Have you ever wanted to accomplish something so much that it did not let you rest until it was done? Well, such are the doings of big dreams. We often read about people who work towards their goals, and it inspires us to the core. Wait till you read the story of Harekala Hajabba, who materialized his biggest dream of building a school for the underprivileged children in his village. When Harekala Hajabba, dressed in a simple white shirt and dhoti, bare-footed, walked up to President Ram Nath Kovind to receive the prestigious Padma Shri award, he sure made history and lifted the spirits for those who never give up on their goals.
About Harekala Hajabba
Harekala Hajabba can be rightly quoted as the epitome of patience and determination. If you feel it’s too late for you to execute your plans, this 68-year-old orange vendor will tell you otherwise. Born on 17th October 1952 to a Muslim family, he lived with his parents in Tumkur but later shifted to Mangalore. With the increasing financial needs of the family, Hajabba had to drop out of school at a tender age to earn money to help pay for the family. He worked at the Mangalore bus depot since 1977, making a living out of selling oranges. On being asked why a person who did not even finish schooling dreamt of opening an English medium school, he shared a very inspiring story.
Many years back, in 1978, an international tourist inquired about the cost of an orange. He was unable to comprehend what was being asked and felt ashamed. He was fluent only in Kannada and could not understand English or Hindi. That is when it hit him what he wanted to do in his life. He could not afford the village schooling, nor did his village have any English medium schools. The next day, he pledged to establish an institution in his village where he could educate all the children who could not afford the village school.
How Did He Fulfill His Dream?
Now for the big question: How did a person selling oranges and earning 150 rupees per day build the school of his dreams? Harekala Hajabba did not have considerable capital stored in the bank for opening his school, so he used a portion of his earnings from selling oranges to build the school in Newpadapu, where he lived. That took a lot of time, and we applaud his devotion and persistence.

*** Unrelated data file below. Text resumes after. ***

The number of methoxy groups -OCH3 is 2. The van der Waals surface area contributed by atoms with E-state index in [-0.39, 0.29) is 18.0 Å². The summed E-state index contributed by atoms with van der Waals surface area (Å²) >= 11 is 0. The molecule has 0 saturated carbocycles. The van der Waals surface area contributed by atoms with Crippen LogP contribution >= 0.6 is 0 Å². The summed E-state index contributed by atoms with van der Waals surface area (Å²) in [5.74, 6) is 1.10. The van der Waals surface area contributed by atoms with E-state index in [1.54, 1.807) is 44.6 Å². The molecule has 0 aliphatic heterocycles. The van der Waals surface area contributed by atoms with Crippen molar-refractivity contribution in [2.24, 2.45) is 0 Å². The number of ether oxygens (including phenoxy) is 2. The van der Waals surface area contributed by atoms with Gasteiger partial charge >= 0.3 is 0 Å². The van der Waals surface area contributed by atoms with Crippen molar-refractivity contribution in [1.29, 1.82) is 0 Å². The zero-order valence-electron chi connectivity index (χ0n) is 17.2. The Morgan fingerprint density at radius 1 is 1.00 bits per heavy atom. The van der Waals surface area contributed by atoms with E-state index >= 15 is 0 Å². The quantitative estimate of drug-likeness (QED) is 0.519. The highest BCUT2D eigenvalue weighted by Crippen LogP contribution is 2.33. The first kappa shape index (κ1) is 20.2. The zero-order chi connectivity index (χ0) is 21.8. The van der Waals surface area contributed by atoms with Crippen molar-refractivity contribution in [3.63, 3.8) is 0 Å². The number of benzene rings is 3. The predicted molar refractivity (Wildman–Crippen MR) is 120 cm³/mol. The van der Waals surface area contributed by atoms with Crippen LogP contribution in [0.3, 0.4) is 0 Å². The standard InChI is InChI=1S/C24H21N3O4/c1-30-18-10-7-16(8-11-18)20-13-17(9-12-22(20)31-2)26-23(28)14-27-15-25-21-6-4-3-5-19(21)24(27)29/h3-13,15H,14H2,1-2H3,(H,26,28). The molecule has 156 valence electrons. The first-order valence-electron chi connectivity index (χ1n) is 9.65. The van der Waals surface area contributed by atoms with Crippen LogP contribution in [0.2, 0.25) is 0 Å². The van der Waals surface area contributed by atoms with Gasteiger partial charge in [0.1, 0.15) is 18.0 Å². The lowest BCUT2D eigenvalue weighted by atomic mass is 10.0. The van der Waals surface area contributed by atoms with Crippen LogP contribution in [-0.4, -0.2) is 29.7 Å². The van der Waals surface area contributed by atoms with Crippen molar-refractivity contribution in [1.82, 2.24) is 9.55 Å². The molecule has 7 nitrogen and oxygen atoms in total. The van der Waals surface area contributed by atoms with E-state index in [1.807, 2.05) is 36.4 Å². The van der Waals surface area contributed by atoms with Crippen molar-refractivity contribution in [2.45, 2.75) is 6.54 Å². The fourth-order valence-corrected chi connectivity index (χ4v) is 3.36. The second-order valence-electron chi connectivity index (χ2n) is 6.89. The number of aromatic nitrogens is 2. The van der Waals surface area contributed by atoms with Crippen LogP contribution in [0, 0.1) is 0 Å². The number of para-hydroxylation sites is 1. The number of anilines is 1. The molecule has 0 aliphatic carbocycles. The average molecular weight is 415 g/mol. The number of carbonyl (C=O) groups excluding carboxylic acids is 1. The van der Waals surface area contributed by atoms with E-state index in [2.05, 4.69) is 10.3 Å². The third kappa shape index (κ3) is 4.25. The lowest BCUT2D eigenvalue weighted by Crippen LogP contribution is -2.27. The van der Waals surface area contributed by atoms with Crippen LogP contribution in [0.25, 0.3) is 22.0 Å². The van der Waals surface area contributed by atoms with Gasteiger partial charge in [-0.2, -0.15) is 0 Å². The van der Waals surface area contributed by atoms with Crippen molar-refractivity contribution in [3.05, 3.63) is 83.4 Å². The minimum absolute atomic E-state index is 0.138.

At first, a school was established in a mosque after he convinced friends and family members to aid in establishing the school. He ran the school himself initially and was responsible for cleaning the school’s premises, boiling water for the students to drink, and more. In addition, he would often travel 25 miles from his village to visit the Zilla Panchayat in Dakshina Karnataka and request the establishment of the schools’ educational facilities to look into his school.
His efforts paid off in 2008 when Dakshina Zilla Panchayat Higher Primary school was established in Newpadupu village. Following this, Harekala Hajabba also set up an organization that would get the school some funds. The village was then able to establish an elementary school for underprivileged children. It initially started with 28 students attending the classes. The school is now called Hajabba School and has classes up to tenth grade, accommodating 175 children. He is grateful for the government’s aid and donations from private donors.
Hajabba’s dreams do not end there; the Padma Shri awardee aims to construct more colleges and schools within his community. He said he’s collected money from citizens and has saved cash prizes to purchase property for colleges and schools. He hopes that the government sets up the pre-university college in the same way for the children from his village. Incredibly, the motivational story of Hajabba is already an element of Mangalore University’s undergraduate curriculum of Mangalore University. He has also requested Prime Minister Narendra Modi to build classes 11 and 12 for his school.
- Hajabba has a book published in his name titled Harekala Hajabbara Jeevana Charitre, authored by the social activist Ismath Pajeer.
- The BBC published an article on Hajabba under the title “Unlettered Fruit-Seller’s Indian Education Dream” in November 2012.
- He was conferred with the Real Heroes Award by Reliance Foundation and CNN IBN.
- Hajabba was named “Person Of The Year” by Kannada Prabha.
- In 2020, he was conferred by the president, Ram Nath Kovind, the nation’s fourth-highest civilian award, the Padma Shri, for social work.
He is affectionately called “Akshara Santa” (letter-saint). Harekala is famous for the outstanding contribution he made, despite his circumstances, to improve the quality of education in his home village. Now his dream of pre-university college is a vision the whole nation shares, and we can’t wait to see him achieve it.
His efforts have garnered much praise from everywhere. The former cricket player V.V.S Laxman shared a Twitter post about Hajabba’s story. BJP MLA of Karnataka, PC Mohan, said that the fruit vendor has now aspired to upgrade the primary school into an undergraduate college.
We sure look up to him, and we are glad our country has more people like him who are willing to work endlessly towards their dreams. So, who is the person who inspires you the most to achieve your dreams? Let us know in the comments section!
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